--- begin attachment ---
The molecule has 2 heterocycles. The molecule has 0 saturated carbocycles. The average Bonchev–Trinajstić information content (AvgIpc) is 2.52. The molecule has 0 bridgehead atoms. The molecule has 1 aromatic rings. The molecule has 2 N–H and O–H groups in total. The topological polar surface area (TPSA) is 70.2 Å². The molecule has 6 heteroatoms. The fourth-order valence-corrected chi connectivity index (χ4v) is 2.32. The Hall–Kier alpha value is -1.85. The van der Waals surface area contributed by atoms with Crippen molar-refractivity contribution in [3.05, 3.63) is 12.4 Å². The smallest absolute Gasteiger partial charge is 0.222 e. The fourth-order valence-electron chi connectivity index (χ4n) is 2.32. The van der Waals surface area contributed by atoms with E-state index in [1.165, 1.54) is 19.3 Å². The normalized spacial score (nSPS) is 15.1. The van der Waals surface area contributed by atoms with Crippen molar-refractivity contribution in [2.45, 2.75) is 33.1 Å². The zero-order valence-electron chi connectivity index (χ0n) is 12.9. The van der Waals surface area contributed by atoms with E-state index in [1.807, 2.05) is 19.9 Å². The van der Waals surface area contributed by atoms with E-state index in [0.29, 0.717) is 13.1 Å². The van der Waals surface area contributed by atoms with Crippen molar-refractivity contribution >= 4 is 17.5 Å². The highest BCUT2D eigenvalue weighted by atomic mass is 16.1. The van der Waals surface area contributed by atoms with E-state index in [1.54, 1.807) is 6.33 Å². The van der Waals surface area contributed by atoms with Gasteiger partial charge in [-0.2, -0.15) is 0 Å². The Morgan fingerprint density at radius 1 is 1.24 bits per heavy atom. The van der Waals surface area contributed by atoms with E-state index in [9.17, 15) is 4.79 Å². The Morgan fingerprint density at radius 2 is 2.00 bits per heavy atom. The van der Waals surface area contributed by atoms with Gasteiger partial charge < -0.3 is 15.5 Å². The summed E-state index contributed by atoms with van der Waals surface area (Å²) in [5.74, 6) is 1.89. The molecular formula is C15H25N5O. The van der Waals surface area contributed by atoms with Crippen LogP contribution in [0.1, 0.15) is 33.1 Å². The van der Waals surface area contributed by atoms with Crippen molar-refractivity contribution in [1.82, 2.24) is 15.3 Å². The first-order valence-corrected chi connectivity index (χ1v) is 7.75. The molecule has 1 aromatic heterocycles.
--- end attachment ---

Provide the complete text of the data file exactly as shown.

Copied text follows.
The molecule has 2 heterocycles. The molecule has 0 saturated carbocycles. The average Bonchev–Trinajstić information content (AvgIpc) is 2.52. The molecule has 0 bridgehead atoms. The molecule has 1 aromatic rings. The molecule has 2 N–H and O–H groups in total. The topological polar surface area (TPSA) is 70.2 Å². The molecule has 6 heteroatoms. The fourth-order valence-corrected chi connectivity index (χ4v) is 2.32. The Hall–Kier alpha value is -1.85. The van der Waals surface area contributed by atoms with Crippen molar-refractivity contribution in [3.05, 3.63) is 12.4 Å². The smallest absolute Gasteiger partial charge is 0.222 e. The fourth-order valence-electron chi connectivity index (χ4n) is 2.32. The van der Waals surface area contributed by atoms with E-state index in [1.165, 1.54) is 19.3 Å². The normalized spacial score (nSPS) is 15.1. The van der Waals surface area contributed by atoms with Crippen molar-refractivity contribution in [2.45, 2.75) is 33.1 Å². The zero-order valence-electron chi connectivity index (χ0n) is 12.9. The van der Waals surface area contributed by atoms with E-state index in [1.807, 2.05) is 19.9 Å². The van der Waals surface area contributed by atoms with E-state index in [0.29, 0.717) is 13.1 Å². The van der Waals surface area contributed by atoms with Crippen molar-refractivity contribution >= 4 is 17.5 Å². The highest BCUT2D eigenvalue weighted by atomic mass is 16.1. The van der Waals surface area contributed by atoms with E-state index in [1.54, 1.807) is 6.33 Å². The van der Waals surface area contributed by atoms with Gasteiger partial charge in [-0.2, -0.15) is 0 Å². The Morgan fingerprint density at radius 1 is 1.24 bits per heavy atom. The van der Waals surface area contributed by atoms with E-state index in [9.17, 15) is 4.79 Å². The Morgan fingerprint density at radius 2 is 2.00 bits per heavy atom. The van der Waals surface area contributed by atoms with Gasteiger partial charge < -0.3 is 15.5 Å². The summed E-state index contributed by atoms with van der Waals surface area (Å²) in [5.74, 6) is 1.89. The molecular formula is C15H25N5O. The van der Waals surface area contributed by atoms with Crippen LogP contribution in [0.1, 0.15) is 33.1 Å². The van der Waals surface area contributed by atoms with Crippen molar-refractivity contribution in [1.82, 2.24) is 15.3 Å². The first-order valence-corrected chi connectivity index (χ1v) is 7.75. The molecule has 1 aromatic heterocycles.